Press Release
U.S. Fish and Wildlife Service, State, Announce Final EA and FONSI for Pilot Release of ʻAlāla on East Maui
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HONOLULU — The U.S. Fish and Wildlife Service  and State of Hawai‘i Department of Land and Natural Resources Division of Forestry and Wildlife announced a final Environmental Assessment and Finding of No Significant Impact for a pilot release of ʻalalā (Hawaiian crow) on East Maui.

This announcement reflects the work of The ʻAlalā Project, a partnership between the U.S. Fish and Wildlife Service’s Pacific Islands Fish and Wildlife Office, State of Hawai‘i Department of Land and Natural Resources (DLNR) Division of Forestry and Wildlife (DOFAW), and San Diego Zoo Wildlife Alliance. 

ʻAlāla is listed as endangered under the Endangered Species Act of 1973 and has been extinct in the wild since 2002. The ʻAlalā Project works to support the conservation and recovery of ‘alalā, so they can return to the wild and fulfill their ecological and cultural roles in the forests of Hawai‘i.  

ʻAlalā was historically found on the island of Hawai’i and currently survives only in captivity at two conservation breeding centers on Hawai‘i Island and Maui. ʻAlāla are important to Hawaiʻi’s forests. The seeds they eat and disperse support native plants, and their release to East Maui would play an important role in the overall recovery of forest ecosystems.

In Hawaiian culture, ʻalalā are regarded as ʻaumākua (family guardian) and its cry was considered a warning not to enter certain places. ʻAlalā are included in the Kumulipo, the Native Hawaiian creation chant that details the emergence of all life forms. This acknowledgement is significant as it demonstrates the familial relationships and connections that Native Hawaiians continue to have with ‘alalā.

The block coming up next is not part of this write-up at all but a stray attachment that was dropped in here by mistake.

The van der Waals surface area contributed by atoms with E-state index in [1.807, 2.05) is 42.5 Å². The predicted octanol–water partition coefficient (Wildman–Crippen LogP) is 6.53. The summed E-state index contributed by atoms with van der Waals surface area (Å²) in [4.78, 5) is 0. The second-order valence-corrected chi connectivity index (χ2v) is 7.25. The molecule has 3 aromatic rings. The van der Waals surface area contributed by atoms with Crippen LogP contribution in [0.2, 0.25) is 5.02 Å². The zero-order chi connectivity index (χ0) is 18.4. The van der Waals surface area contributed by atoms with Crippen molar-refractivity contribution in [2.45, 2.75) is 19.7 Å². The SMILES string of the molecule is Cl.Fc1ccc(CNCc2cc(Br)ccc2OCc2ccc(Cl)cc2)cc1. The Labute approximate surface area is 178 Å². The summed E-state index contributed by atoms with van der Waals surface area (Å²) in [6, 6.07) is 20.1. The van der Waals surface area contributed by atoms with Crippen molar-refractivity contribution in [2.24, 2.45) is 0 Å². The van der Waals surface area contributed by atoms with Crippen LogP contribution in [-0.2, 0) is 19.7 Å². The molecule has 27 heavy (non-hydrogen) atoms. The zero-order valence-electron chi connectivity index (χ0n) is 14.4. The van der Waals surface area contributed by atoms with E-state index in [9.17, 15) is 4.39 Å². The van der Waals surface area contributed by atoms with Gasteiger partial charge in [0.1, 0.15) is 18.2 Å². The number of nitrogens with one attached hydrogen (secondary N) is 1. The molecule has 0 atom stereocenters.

This multi-partner pilot release allows wildlife managers the opportunity to monitor and evaluate ʻalalā and its potential for survival and breeding in the forests of East Maui without risk of depredation by ‘io (Hawaiian hawk). In consideration of public comments that were given after two separate 30-day public comment periods, the Environmental Assessment provides background information on ‘alalā, outlines the proposed action, examines potential impacts, and explores strategies to avoid adverse impacts of the project  on East Maui.

The Environmental Assessment also evaluates Kīpahulu Forest Reserve and Koʻolau Forest Reserve as potential release sites and considers impacts to adjacent private and National Park Service lands. Partners involved in the coordination of the pilot release on East Maui are: Department of Land and Natural Resources Division of Forestry and Wildlife, The ʻAlalā Project, University of Hawaiʻi Pacific Cooperative Studies Unit Maui Forest Bird Recovery Project, San Diego Zoo Wildlife Alliance, and Haleakalā National Park.


The U.S. Fish and Wildlife Service works with others to conserve, protect, and enhance fish, wildlife, plants, and their habitats for the continuing benefit of the American people. For more information, visit, or connect with us through any of these social media channels at,, or

Story Tags

Captive breeding
Endangered and/or Threatened species
Habitat restoration
Strategic habitat conservation